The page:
Not Science Fiction: A Car That Runs On Salt Water

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No, this is not a “run your car on water” scheme, it’s actually real technology that’s been in the works for years.

A European company called Nanoflowcell has come up with a way to run a car on salt water. Well, maybe not YOUR car but A car. To be technically correct, the salt water is used as a storage medium or battery rather than a fuel. The “Quant” E sport limousine is a 100% electric car. No hybrid, no fossil fuel, no emissions other than water vapor. On paper the company boasts this car to put out over 900 HP from 4 electric motors driven by this flow cell battery. The sleek design also makes the car competitive with sports cars and electric cars alike. But beyond aesthetics, the Quant also proves its worth in performance. The e-Sport limousine clocks a top speed of 217 mph, on par with a McLaren P1, and delivers an average projected range of 310 miles, higher than that of Tesla Model S’s estimated 260-mile range. As a bonus, it’s also coated with a complete membrane of solar energy gathering cells and power regenerating brakes to help produce as much electricity as possible … and the list goes on. You can check out a video from the company here.

So how does it work? You ask. “Flow” battery technology has been lurking about for a number of years. Companies such as Primus power, Redflow and Tesla have been building  these batteries referred to  as “regenerative fuel cells” for a few years. The biggest difference between a regular “acid battery” and flow cell is that the electrolyte does not just sit in a container nibbling away at conductive plates like ants on a cracker. There are typically two storage tanks, one with positively charged fluid and one with negatively charged fluid. Two pumps force the fluids through a divided chamber and the reaction creates electric energy. The amount of power possible is directly related to the size of the tanks. Sounds like a simple concept until you get into the chemical concoctions.         What does it mean for the regular people of the world? For one, not only has this company  convinced Germany and the European union to let them legally register the car, it’s now legal for it to be personally owned and operated throughout.  Knowing how the Germans embrace and refine technology it could mean a big difference to the world.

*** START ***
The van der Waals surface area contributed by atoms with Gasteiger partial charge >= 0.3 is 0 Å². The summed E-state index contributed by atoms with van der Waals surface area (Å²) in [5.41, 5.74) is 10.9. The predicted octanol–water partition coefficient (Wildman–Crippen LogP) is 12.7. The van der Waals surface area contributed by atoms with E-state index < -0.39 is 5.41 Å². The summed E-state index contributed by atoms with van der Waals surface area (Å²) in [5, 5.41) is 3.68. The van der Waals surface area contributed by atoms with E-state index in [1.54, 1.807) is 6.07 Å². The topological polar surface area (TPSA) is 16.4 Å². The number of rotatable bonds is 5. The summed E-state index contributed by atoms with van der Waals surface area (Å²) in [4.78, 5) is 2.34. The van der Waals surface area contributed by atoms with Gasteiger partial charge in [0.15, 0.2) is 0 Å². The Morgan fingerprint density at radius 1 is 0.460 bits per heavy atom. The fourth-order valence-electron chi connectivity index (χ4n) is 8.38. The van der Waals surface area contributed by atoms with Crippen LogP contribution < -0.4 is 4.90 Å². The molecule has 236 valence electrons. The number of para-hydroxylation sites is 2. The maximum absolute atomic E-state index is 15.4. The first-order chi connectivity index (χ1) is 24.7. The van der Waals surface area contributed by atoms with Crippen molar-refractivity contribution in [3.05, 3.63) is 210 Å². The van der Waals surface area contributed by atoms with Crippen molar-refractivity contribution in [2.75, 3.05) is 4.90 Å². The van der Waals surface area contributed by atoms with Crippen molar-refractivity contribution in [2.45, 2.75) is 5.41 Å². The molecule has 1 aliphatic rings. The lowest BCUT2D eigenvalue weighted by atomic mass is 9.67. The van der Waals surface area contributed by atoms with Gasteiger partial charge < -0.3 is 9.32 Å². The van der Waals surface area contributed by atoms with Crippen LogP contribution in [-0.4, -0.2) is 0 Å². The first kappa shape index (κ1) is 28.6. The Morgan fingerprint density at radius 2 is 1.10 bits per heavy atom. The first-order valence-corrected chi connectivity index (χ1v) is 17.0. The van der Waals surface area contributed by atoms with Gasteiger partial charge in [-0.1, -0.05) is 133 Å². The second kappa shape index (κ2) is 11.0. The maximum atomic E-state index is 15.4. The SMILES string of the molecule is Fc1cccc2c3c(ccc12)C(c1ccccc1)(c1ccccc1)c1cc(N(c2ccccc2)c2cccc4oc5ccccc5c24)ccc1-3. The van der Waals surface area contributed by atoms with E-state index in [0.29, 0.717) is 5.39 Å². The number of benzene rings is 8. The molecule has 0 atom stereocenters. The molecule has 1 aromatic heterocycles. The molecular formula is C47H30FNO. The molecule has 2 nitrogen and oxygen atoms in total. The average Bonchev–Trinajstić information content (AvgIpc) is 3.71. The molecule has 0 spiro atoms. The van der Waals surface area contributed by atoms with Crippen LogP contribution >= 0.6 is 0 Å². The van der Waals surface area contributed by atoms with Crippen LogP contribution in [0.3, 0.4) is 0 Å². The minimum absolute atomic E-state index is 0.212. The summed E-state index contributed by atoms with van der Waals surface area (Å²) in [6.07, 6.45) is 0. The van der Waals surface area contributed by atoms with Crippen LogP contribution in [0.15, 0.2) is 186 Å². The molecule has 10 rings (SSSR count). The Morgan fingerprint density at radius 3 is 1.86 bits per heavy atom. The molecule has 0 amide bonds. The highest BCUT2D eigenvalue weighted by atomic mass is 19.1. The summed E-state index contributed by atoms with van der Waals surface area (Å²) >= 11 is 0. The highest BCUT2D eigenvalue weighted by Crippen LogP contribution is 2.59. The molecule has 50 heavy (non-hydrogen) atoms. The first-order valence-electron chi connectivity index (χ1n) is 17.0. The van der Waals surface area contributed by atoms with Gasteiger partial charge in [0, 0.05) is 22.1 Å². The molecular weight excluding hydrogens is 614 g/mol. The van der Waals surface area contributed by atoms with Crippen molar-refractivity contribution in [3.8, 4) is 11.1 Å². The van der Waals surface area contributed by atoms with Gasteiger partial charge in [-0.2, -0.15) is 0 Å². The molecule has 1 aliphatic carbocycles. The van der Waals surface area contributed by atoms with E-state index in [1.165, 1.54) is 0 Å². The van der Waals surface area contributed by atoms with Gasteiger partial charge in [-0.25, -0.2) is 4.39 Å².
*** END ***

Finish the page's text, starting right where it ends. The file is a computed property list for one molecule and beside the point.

That’s great! You say to yourself. What’s it gonna do for the rest of us? As far as the technology itself goes, stop and think for a second. Since the NanoFlowcell® itself has almost no moving parts, in theory, there are no limits to the scale of this energy system. Those of the population living in rural areas, islands, preppers of all kinds, isolated towns and those just wanting to keep more of their hard earned pennies may now have another alternative power source for those times when solar and wind just aren’t happening. The long term benefits are obvious… well, as long as “big energy” embraces it instead of trying to bury it… we the people could have a major jump on the ability to store and produce continuous amounts of clean energy.

Will the technology survive and evolve into a viable and affordable means of producing energy? Only the shadowy figures of corporate espionage know that one.

What do you think?

TechAnon

This Article (A car that runs on salt water) is free and open source. You have permission to republish this article under a Creative Commons license with attribution to the author and AnonHQ.com.

Reference:

Newsletter. (2014, July 22). Retrieved 13 November 2015


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8 COMMENTS

  1. That car is running on salt water like my car is running on whatever my gas tank is made of. That is simply an electric car with an unusual battery technology, where the energy is stored in the electrolyte instead of the electrodes. In reality, it is running on whatever was used to charge the battery. Sure, the car’s solar cells will provide a small amount of power, but unless the owner has his own huge solar charging station, most of the power to charge the battery will come from being plugged into the electric grid.

  2. The “Quant” E sport limousine because it would have to be, to scale, the lenght of a limo and proportionate to the length the height of what woudl be enough salt water to create anywhere near the electrical charge required to motorise and propell a vehicle whilst maintaining the light weight of a dinky without the weight of water. Water finds it’s own level as my father says.

  3. I heard they wouldn’t use this for buses because of how volatile they might be in a collision. I hate to spoil the fun. I would like this to be real obviously. In a perfect world maybe. Realistically though. Maybe I am wrong. Driving what is potentially a hydrogen bomb is a tad too riskue.

  4. And gas isn’t volatile? What makes the two fluids volatile? What are the two fluids? Are they simple to produce? Can solar or wind systems efficiently create the fluids?

    Obviously, I am not acquainted with this technology but really interested.

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